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This collection is dedicated to documenting the practice of bot-mimicry - i.e. the humans mimicking (ro)bots mimicking humans. An important characteristic of bot-mimicry is that the mimicry happens in a medium that is currently inhabited by automated agents, such as text or speech; the performance of bot-mimicry takes place in media where we habitually encounter (ro)bots, such as chatterbots or automated voice assistants. This means that the practice of bot-mimicry is materially consistent with contemporary proceedings of automated software. Bot-mimicry is also connected to the current global labor market, specifically services such as Amazon Mechanical Turk, where humans are employed to produce simple outputs in a way that overlaps with our current expectations to computational machinery. On the margins of bot-mimicry, we find collaborative projects where humans edit or modify output from computers in a way that is ambiguous as to which entity contributed with what in the final outcome. Even though it is distinct herefrom, bot-mimicry is closely connected to other performative practices happening in-between humans and computers, such as the portrayal of robots in sci-fi cinema. Bot-mimicry has a history that goes back at least to 1984 with the book The Policeman's Beard is Half-Constructed, which is an early case where human performance was understood as the output from a computational program. Today the practice of bot-mimicry is blossoming, since the practice emerges as a quotidian and situated way of reckoning with and rethinking the current status of automated software in our everyday lives.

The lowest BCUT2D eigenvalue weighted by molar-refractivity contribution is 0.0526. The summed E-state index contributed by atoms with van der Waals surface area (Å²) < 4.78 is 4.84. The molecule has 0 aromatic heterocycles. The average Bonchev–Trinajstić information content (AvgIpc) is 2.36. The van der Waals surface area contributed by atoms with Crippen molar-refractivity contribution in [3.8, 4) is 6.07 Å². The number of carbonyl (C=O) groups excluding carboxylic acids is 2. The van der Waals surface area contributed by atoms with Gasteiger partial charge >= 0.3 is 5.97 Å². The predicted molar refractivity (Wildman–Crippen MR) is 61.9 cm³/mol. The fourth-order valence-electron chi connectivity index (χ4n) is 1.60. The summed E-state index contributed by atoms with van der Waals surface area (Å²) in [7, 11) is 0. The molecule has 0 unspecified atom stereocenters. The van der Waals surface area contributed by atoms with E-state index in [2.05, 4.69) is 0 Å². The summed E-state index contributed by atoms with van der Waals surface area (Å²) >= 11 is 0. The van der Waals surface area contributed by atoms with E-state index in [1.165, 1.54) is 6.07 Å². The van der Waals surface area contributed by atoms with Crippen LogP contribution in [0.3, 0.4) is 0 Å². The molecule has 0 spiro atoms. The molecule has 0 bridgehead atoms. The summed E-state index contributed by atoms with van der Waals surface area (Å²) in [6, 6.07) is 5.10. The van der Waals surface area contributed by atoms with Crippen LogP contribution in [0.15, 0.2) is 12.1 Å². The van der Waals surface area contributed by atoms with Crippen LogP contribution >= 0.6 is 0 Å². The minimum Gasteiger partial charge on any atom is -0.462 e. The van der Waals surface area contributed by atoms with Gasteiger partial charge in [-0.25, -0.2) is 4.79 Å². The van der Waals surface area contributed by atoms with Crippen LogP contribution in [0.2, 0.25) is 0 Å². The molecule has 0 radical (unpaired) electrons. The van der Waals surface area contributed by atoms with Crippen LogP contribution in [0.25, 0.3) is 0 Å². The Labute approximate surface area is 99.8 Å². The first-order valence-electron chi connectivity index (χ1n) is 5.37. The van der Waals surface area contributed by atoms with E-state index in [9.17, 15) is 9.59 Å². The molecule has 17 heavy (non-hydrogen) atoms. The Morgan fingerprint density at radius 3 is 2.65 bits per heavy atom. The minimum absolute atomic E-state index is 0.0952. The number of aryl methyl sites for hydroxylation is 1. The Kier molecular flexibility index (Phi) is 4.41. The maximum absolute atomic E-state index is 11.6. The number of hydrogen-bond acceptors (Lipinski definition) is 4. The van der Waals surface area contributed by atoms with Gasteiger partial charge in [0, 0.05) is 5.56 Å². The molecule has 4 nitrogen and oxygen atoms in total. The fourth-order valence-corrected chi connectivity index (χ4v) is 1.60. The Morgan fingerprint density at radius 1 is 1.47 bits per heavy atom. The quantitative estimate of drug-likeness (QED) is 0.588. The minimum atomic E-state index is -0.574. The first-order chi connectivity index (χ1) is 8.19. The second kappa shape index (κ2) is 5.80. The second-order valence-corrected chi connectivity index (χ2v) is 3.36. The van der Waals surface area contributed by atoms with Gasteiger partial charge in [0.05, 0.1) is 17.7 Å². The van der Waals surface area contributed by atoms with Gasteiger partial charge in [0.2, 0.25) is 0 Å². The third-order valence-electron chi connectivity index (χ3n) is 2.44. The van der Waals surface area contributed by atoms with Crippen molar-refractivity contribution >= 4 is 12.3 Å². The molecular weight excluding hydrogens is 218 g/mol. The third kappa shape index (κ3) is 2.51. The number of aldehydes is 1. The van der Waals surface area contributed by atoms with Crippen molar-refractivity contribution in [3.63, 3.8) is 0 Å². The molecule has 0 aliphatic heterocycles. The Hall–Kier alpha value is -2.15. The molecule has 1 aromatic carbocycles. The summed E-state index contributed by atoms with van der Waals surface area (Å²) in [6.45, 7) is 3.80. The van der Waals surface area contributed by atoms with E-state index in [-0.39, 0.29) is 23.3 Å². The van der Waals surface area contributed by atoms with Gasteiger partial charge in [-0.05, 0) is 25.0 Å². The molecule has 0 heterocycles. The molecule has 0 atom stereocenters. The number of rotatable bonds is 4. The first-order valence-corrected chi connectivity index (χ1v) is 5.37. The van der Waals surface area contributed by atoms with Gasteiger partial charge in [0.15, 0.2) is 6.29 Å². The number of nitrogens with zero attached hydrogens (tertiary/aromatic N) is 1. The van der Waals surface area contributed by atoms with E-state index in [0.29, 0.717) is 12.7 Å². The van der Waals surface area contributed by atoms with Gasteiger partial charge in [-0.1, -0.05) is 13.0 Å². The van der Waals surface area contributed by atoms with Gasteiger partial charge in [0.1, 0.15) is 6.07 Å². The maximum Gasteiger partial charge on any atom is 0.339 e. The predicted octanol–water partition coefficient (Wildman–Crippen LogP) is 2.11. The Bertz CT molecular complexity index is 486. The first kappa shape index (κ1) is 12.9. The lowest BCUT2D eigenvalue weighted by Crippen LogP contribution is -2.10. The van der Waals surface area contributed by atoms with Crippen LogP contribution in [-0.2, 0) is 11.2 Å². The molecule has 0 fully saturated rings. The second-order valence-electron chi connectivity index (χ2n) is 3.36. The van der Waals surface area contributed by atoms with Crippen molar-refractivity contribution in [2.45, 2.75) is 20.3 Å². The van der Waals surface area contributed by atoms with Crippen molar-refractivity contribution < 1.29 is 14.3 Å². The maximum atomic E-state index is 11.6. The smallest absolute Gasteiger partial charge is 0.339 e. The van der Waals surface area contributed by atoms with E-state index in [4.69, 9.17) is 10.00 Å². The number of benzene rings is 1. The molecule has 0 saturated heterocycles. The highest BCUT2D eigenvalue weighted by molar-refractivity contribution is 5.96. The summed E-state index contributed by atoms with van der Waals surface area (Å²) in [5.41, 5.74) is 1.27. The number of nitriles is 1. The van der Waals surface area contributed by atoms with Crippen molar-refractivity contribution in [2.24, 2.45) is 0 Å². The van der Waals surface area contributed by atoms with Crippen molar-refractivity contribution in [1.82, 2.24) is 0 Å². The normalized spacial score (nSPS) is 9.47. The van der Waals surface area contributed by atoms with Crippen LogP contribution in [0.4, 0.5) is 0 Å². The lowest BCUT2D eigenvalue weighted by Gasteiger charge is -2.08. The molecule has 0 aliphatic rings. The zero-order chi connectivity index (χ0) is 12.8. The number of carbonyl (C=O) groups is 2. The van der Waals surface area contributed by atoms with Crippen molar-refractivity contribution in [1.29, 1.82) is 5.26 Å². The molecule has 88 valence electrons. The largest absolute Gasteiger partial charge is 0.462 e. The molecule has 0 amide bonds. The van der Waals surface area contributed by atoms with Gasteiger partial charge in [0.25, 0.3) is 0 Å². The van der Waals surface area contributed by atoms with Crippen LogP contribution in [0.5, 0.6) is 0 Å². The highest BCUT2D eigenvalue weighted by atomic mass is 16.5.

Namesort descending Residency
Ian Hatcher
New York
United States
Mark C. Marino
Los Angeles , CA
United States
California US
Rob Wittig
Duluth , MN
United States
Minnesota US
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Malthe Stavning...